Prof. Efraim Inbar

Prof. Efraim Inbar

Prof. Efraim Inbar

(Ph.D. University of Chicago) Professor emeritus of political science at Bar-Ilan U. A veteran authority on the Arab-Israeli conflict and strategic developments in the Mideast. Expert on Israeli strategic doctrine, public opinion on national security issues, nuclear matters, U.S. Middle East policy, U.S.-Israel relations, Israeli-Palestinian diplomacy, and Israel-Turkey relations.

Modi’s Visit – The View from Jerusalem

| July 21, 2017

The visit by the Indian PM Narendra Modi caused many Jerusalemites, like me, a lot of traffic delays. In retrospect, it was definitely a price worth paying. Modi showed remarkable courage by coming to Israel without balancing it with a visit to the Palestinian Authority. His departure from the political correct symmetry pleased the Israelis and signaled that India has decided to act on its national interests. Israelis hope Modi’s pragmatic approach will be emulated by other senior dignitaries coming to Israel.

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Modi Is Coming to Jerusalem

| July 1, 2017

The first trip to Israel by an Indian prime minister reflects the significant expansion in relations between the two countries that has taken place since the establishment of full diplomatic relations in 1992. The burgeoning relationship is based on similar strategic agendas and buttressed by extensive defense ties. Modi’s government has shed its predecessors’ reservations about regular public discussions regarding India’s ties with Israel and has even modified voting patterns at multilateral fora.

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Gaza in the Dark Is Not So Terrible

| June 18, 2017

Hamas wants Israel to supply it with electricity “or else”, but there is no reason why Israel should submit to Hamas extortion. It is not Israel’s obligation to satisfy the needs of a population that continues, through its ongoing support of Hamas, to pursue Israel’s destruction.

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Rethinking the Six-Day War

It has long been conventional wisdom to view the June 1967 war as an accidental conflagration that neither Arabs nor Israelis desired, yet none were able to prevent. This could not be further from the truth. Its specific timing resulted of course from the convergence of a number of particular causes at a particular juncture. But its general cause—the total Arab rejection of Jewish statehood—made another all-out Arab-Israeli war a foregone conclusion.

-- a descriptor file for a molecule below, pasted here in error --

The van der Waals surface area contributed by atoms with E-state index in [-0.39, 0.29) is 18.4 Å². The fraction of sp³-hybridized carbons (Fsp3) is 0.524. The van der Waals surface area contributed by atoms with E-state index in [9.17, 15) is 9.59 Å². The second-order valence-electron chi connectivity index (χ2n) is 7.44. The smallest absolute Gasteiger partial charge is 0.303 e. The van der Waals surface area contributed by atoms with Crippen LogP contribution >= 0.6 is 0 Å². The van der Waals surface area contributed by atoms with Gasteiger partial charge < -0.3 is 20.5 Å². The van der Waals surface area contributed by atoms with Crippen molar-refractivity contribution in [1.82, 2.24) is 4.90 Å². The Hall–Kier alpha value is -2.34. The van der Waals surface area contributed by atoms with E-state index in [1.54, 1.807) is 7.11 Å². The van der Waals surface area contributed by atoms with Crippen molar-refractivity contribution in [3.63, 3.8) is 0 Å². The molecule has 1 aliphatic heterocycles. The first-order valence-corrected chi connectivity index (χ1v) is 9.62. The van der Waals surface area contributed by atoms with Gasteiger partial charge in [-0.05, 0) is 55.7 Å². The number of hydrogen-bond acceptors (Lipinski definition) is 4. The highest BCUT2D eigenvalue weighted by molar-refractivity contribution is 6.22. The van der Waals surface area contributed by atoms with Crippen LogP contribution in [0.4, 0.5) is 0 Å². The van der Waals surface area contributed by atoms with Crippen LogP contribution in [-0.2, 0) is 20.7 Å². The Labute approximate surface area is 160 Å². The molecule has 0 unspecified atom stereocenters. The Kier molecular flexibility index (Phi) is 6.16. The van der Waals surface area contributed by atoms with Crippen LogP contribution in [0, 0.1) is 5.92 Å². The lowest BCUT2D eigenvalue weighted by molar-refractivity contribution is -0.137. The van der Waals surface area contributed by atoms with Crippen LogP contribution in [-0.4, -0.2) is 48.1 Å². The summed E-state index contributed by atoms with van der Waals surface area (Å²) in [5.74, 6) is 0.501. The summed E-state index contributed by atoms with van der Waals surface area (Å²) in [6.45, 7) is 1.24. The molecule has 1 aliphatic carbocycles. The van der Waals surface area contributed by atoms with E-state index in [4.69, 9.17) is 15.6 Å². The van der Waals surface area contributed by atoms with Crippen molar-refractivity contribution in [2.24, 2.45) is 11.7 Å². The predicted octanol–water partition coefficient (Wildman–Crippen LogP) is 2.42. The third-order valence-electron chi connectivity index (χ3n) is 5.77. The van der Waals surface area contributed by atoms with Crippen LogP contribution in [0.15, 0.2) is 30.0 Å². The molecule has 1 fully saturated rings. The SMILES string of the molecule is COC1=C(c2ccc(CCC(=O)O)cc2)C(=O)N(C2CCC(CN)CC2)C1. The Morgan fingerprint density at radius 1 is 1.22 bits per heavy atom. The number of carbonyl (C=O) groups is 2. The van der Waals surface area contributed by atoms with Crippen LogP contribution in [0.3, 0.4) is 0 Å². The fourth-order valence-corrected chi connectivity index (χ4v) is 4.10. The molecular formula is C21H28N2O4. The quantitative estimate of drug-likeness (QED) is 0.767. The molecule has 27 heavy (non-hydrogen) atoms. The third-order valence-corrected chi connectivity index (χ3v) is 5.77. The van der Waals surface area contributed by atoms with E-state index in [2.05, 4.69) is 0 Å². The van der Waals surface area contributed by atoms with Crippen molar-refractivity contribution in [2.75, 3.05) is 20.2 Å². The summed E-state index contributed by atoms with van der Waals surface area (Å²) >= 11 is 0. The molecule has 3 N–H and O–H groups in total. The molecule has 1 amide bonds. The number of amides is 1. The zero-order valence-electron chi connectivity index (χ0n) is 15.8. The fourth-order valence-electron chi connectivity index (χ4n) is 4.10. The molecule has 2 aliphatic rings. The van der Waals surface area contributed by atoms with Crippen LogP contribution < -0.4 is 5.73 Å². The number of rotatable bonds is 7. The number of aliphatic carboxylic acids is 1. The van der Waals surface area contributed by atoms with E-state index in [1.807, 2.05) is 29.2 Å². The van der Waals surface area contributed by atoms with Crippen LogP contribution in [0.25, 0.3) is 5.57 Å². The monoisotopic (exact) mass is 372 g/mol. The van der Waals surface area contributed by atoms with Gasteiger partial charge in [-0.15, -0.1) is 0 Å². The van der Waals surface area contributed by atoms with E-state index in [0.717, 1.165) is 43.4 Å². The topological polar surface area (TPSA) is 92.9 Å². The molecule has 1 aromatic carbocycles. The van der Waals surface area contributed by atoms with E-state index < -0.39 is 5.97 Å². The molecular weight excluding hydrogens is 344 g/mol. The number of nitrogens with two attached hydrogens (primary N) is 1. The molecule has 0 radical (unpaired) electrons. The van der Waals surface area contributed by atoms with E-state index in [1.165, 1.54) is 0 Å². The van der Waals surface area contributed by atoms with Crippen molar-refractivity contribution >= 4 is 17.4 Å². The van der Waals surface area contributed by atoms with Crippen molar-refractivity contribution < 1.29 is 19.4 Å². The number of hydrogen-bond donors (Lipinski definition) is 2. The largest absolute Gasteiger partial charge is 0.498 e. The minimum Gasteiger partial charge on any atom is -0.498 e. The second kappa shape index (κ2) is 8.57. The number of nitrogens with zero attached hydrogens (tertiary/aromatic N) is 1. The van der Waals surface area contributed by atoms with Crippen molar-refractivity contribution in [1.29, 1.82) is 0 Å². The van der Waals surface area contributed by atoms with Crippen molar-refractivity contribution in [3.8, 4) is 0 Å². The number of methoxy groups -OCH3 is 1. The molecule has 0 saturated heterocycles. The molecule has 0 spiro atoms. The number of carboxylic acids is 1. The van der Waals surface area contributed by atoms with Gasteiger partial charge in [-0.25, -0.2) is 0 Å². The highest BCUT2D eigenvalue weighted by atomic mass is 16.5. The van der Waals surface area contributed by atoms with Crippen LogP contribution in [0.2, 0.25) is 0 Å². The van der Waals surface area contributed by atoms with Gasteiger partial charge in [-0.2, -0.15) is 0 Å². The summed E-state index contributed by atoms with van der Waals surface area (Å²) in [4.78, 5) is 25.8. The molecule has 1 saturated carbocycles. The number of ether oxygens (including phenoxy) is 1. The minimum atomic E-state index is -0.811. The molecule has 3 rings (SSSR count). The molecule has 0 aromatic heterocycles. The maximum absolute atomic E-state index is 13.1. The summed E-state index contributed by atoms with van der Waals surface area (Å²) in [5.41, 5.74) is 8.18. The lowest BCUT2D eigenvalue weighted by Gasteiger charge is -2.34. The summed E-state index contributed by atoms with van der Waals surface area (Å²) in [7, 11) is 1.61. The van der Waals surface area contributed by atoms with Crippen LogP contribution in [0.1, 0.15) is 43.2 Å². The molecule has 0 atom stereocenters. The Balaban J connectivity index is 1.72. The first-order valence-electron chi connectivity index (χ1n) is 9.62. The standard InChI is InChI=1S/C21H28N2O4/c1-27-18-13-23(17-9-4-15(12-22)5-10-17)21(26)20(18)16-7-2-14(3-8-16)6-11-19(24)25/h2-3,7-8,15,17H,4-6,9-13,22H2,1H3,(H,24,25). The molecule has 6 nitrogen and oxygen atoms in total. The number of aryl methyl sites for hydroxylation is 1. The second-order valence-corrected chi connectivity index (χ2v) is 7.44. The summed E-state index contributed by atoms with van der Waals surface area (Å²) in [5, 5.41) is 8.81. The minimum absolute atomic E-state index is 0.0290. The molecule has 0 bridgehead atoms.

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Assad Is Bad News

| June 3, 2017

Arguing that the continuation of Assad’s brutal regime is a vital Israeli interest does not make strategic sense. A Syria embroiled in a civil war has much less energy and means for hurting Israel than a strong Syria. Nor is the Syria of today able to wage an effective diplomatic and/or military campaign aimed at the return of the Golan. Above all, the survival of the Assad regime is a victory for Iran – the main source of trouble in the Middle East and Israel’s arch-enemy. Expressing support for the Assad regime, which is responsible for hundreds of thousands of casualties, for using chemical weapons, for ethnic cleansing, for massive destruction, and for creating waves of millions of refugees, is also morally reprehensible.

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Israel Is Still at War

| May 4, 2017

Israel just celebrated its sixty-ninth anniversary. Its citizens can be proud of its many impressive achievements, and particularly the building of a very strong military that has withstood many tests. Yet acceptance by all its neighbors has not, unfortunately, been attained. Israel is still at war.

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The Turkish Referendum: A Turning Point?

| April 20, 2017

The legitimacy of the recent Turkish referendum is under dispute, further polarizing an already divided Turkish society. With no effective mechanisms for conflict resolution, and headed by an authoritarian Erdoğan, Turkey is heading towards a socio-political crisis. This might include a deteriorating economy, a flight of elites, and possibly even violence. Turkish nationalism remains very strong, however, and can be enlisted to divert attention from Turkey’s domestic problems. Erdoğan might decide to use his increased power to pursue an adventurist foreign policy rooted in his Islamist and neo-Ottoman impulses.

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The Burden of the 1967 Victory

| April 5, 2017

Considering the ways Israel’s opponents have changed over the decades, the collective yearning among Israelis for a decisive, 1967-style victory is unrealistic. The false hope for such success impedes clarity of thinking and causes the Israeli public to lose confidence in both the military and the political leadership. The only approach that can succeed in Israel’s current conflicts is a patient, attritional, repetitive use of force. Israelis should take comfort that time is on Israel’s side.

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President Trump Wants a Peace Process Too

| March 21, 2017

Since the 1970s, every American president has attempted to achieve peace between Israel and the Palestinians. Senior American diplomats and envoys have spent a great deal of time on this Sisyphean endeavor. For all his iconoclasm, President Trump has this goal in mind as well – but his eagerness might prove self-defeating.

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The IDF’s Small Wars (Hebrew)

| February 28, 2017

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